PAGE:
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How Accurate Is It?

By Greg Koontz, PE, LS, President, Koontz-Bryant, P.C.

  1. I have worked in site engineering for quite a long time – longer than I would like to admit! When I went through high school we all had slide rules. One of my favorite teachers was my physics teacher – he had a monster slide rule hooked to the black board and could get an answer faster than anyone in the class. I can still remember him counting out the decimal places. In the mid to late 70’s calculators just started to hit the scene. My dad was a practicing engineer and let me play with his first one, a TI that added, subtracted, multiplied and divided. Technology started to come along pretty fast at that time, and I was actually required to have a calculator for my first year of engineering. Also while in college, there were main frame computers, Fortran punch cards for writing programs and “dumb” terminals. In the mid 80’s we all started to use PC’s and in the 90’s cell phones. In 2000’s we fell in love with smart phones with so much more computing power than any of the early mainframes.

  2. With all this technology, it seems everything we can now design on a site should be rock solid, exact down to the nth degree. Even with all this these improvements, many of the basic design elements, issues and assumptions encountered in a site design have not changed, just some of the tools we use to calculate the answer. Drainage and earthwork are two sitework areas where basic methods are the same while great advances in the calculations have been made - but are the answers really any more accurate?

  3. Drainage

  4. Today we typically use CAD to determine drainage areas where we once used “planimeters” followed by programs or spreadsheets where we used graphs. Is this really more accurate than it was 30 years ago? Much of the methodology used to calculate drainage (Rational Method) is exactly the same; however, the understanding of significant digits appears to be lost in the technology and everyone looks at the results as exact solutions. Some localities require the Soil Conservation Service (SCS) method for all drainage calculations. An interesting exercise can be to compare the SCS method to the Rational Method on drainage areas less than 200 acres. Typically the drainage results will be 20% to 50% greater, requiring much larger pipes. It is also interesting that some of the parameters accepted by VDOT were reduced several years ago, increasing the disparity between the two accepted methods.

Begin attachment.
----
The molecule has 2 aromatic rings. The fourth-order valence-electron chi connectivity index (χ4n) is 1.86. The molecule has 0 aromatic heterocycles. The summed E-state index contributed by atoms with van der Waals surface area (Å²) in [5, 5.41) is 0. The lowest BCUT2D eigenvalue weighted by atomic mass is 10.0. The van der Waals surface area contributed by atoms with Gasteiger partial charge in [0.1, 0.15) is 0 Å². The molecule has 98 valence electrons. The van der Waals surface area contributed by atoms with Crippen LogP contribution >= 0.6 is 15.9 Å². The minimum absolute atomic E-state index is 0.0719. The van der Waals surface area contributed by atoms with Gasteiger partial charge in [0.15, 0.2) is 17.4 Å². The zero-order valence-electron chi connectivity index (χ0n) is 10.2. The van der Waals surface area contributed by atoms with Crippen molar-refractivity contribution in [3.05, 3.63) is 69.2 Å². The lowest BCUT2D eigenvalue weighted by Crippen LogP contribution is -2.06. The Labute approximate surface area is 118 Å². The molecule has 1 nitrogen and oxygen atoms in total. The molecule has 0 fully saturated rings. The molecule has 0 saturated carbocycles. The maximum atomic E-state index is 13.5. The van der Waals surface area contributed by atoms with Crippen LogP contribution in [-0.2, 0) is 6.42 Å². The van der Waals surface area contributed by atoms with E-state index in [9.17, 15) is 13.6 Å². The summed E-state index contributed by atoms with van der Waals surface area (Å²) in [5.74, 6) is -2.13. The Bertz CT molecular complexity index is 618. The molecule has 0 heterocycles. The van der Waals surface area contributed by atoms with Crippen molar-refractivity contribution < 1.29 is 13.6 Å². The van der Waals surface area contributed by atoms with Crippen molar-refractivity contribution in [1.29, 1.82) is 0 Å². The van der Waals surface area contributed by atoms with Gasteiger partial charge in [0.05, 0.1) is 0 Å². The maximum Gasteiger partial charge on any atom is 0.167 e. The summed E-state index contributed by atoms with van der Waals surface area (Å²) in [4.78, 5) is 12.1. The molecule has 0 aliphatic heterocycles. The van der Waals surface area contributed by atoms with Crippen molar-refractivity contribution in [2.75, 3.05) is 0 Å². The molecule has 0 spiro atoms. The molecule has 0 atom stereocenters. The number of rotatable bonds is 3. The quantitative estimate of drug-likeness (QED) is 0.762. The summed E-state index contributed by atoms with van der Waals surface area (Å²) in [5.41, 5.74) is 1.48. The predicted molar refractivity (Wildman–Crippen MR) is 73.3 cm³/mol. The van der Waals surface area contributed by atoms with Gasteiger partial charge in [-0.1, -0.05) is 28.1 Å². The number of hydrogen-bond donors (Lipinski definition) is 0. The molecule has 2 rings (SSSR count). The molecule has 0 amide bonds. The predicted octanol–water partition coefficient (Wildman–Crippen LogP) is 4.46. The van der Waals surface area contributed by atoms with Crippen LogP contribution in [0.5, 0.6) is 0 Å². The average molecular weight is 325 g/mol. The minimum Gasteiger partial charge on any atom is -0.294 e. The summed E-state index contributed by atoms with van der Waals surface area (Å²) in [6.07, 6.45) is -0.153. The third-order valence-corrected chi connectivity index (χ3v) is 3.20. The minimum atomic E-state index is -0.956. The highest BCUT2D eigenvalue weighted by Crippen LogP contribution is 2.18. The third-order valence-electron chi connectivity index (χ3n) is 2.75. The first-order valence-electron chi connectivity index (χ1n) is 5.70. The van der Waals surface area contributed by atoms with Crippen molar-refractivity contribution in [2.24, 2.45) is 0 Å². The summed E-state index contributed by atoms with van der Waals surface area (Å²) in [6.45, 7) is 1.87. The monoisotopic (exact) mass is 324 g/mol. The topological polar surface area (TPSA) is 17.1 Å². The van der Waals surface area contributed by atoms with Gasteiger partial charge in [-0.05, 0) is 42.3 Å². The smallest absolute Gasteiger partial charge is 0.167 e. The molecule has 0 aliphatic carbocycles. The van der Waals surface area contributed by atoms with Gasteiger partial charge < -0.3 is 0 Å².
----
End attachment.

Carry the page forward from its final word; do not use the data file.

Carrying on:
5. Earthwork

  6. Earthwork has continued to be an area requiring extra diligence. Early hand computation methods of “average end areas” and “borrow pit or grid” provided results used for years. Early computer programs used these same methods, mainly with manual entry of the same information and then calculated by a program. Today there have been some super software advances with programs using Triangulated Irregular Networks “TINS” and “surfaces”, and allowing adjustments that can balance a site within several Cubic Yards. Even with these precise calculations, topography used is only an approximation. Who really knows precisely how much topsoil will be stripped?

  7. Each sitework design is unique in that there are major design elements based on approximations for both drainage and topography. How accurate are these results, when the methods and assumptions used can dramatically change the results? There is no denying that to achieve acceptable results, both of these areasrequire great care during the design process. Design engineers, approval agencies, and owners all must realize that there are no exact answers for these critical design elements, just approximations based on the engineer’s input. As a business owner, I believe we serve our clients and the public best when our site engineers exercise a balance of technology, experience and good old common sense both in their design and approach to problem solving.

  1. Contact Greg, at 804-740-9200 for more information.